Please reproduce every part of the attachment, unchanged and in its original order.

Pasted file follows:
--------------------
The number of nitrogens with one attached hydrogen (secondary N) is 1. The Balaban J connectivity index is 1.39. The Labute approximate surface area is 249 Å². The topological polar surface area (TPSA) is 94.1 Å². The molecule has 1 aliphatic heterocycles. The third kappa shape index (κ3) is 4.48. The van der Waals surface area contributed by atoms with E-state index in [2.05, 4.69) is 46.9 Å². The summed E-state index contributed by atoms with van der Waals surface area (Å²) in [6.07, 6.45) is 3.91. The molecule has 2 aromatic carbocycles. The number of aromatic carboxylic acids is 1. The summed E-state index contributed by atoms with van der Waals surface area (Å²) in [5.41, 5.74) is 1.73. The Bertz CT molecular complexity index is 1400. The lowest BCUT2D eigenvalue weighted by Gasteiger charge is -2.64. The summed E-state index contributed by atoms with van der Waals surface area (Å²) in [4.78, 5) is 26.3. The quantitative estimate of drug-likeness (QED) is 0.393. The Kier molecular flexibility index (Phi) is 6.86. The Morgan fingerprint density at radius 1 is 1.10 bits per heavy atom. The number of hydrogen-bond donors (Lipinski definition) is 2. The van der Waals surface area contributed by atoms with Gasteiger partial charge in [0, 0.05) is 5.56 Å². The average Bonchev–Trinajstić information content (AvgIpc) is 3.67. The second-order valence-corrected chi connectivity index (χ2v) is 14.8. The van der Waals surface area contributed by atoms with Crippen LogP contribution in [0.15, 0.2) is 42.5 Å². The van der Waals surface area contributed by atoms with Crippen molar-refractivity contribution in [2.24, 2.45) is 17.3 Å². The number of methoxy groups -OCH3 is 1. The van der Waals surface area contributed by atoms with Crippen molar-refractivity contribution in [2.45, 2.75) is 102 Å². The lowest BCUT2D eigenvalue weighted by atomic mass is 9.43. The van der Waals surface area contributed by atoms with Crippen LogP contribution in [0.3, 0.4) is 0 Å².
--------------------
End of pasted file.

The number of nitrogens with one attached hydrogen (secondary N) is 1. The Balaban J connectivity index is 1.39. The Labute approximate surface area is 249 Å². The topological polar surface area (TPSA) is 94.1 Å². The molecule has 1 aliphatic heterocycles. The third kappa shape index (κ3) is 4.48. The van der Waals surface area contributed by atoms with E-state index in [2.05, 4.69) is 46.9 Å². The summed E-state index contributed by atoms with van der Waals surface area (Å²) in [6.07, 6.45) is 3.91. The molecule has 2 aromatic carbocycles. The number of aromatic carboxylic acids is 1. The summed E-state index contributed by atoms with van der Waals surface area (Å²) in [5.41, 5.74) is 1.73. The Bertz CT molecular complexity index is 1400. The lowest BCUT2D eigenvalue weighted by Gasteiger charge is -2.64. The summed E-state index contributed by atoms with van der Waals surface area (Å²) in [4.78, 5) is 26.3. The quantitative estimate of drug-likeness (QED) is 0.393. The Kier molecular flexibility index (Phi) is 6.86. The Morgan fingerprint density at radius 1 is 1.10 bits per heavy atom. The number of hydrogen-bond donors (Lipinski definition) is 2. The van der Waals surface area contributed by atoms with Gasteiger partial charge in [0, 0.05) is 5.56 Å². The average Bonchev–Trinajstić information content (AvgIpc) is 3.67. The second-order valence-corrected chi connectivity index (χ2v) is 14.8. The van der Waals surface area contributed by atoms with Crippen LogP contribution in [0.15, 0.2) is 42.5 Å². The van der Waals surface area contributed by atoms with Crippen molar-refractivity contribution in [2.24, 2.45) is 17.3 Å². The number of methoxy groups -OCH3 is 1. The van der Waals surface area contributed by atoms with Crippen molar-refractivity contribution in [2.45, 2.75) is 102 Å². The lowest BCUT2D eigenvalue weighted by atomic mass is 9.43. The van der Waals surface area contributed by atoms with Crippen LogP contribution in [0.3, 0.4) is 0 Å².